I felt this topic was appropriate considering the time of year we’re about to enter. In sharing all this, as Thanksgiving is upon us, I hope that I can encourage others to remember that making the smallest effort of leaving a simple, sweet note for someone can make the biggest difference in their lives. Let others know you appreciate them, that you love them, and that you’re thankful for them.  Who could you leave a priceless note for? If you think someone rocks!, tell them. 😉 It’ll make you feel good, and I can guarantee it’ll make them feel good.

Happy Thanksgiving!

Happy Thanksgiving

Happy Thanksgiving! Here at the Every Woman Blog, we are thankful for you, our readers. Thank you for visiting the Every Woman Blog day after day, following our bloggers’ funny stories, momentous occasions, and reflections on life.

We hope you take time to reflect on all that you have to be thankful for. We wish everyone a wonderful Thanksgiving with those you love.

Thanksgiving
The year has turned its circle,
The seasons come and go.
The harvest all is gathered in
And chilly north winds blow.

Orchards have shared their treasures,
The fields, their yellow grain,
So open wide the doorway –
Thanksgiving comes again!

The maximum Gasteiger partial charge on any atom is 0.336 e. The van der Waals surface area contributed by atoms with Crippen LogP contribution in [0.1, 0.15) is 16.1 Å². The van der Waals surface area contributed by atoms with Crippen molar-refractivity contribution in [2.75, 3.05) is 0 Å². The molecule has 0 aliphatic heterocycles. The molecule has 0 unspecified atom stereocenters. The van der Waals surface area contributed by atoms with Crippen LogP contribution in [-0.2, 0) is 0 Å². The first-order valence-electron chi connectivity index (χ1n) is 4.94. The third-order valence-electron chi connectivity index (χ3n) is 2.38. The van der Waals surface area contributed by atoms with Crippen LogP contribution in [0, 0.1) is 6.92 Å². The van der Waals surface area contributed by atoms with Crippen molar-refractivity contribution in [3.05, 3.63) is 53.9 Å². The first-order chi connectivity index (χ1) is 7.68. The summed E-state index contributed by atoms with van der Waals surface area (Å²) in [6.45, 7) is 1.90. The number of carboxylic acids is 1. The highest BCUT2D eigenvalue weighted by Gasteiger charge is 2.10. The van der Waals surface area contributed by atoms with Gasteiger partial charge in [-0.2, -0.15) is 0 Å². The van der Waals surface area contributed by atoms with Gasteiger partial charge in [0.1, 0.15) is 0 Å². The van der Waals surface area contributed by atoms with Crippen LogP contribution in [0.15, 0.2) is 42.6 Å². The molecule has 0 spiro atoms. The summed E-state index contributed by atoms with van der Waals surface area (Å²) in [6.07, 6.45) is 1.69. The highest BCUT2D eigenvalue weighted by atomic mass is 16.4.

–Old Rhyme.

The Tree of Thanksgiving

 

By: Leah Prescott

Out of the entire year, the next few weeks may be my very favorite. The sugar high of Halloween is fading (the trick is: throw away just a few pieces of candy each day, so as not to arouse suspicion) and the full-on panic of the holidays has yet to fully descend. There is a peace and thoughtfulness in this season that I want to stretch out into the rest of my year. You see, I used to love November because it led up to December (and thus Christmas) but now I’m coming to appreciate it more for its own merit. As I grow a little older and (hopefully) a little wiser, I am finding connection to a depth of thankfulness I didn’t understand before. I’m realizing that gratitude isn’t about our circumstances or even despite of our circumstances. In fact, it has nothing to do with our circumstances at all!

As a Christian, I can give thanks for one reason alone: my God is King! (Psalm 95:2-3) That’s something that doesn’t change with my immediate surroundings or even with the turmoil of the world I live in. God is good, and worthy of thanksgiving! Just that knowledge alone lifts my heart and helps put everything else into perspective.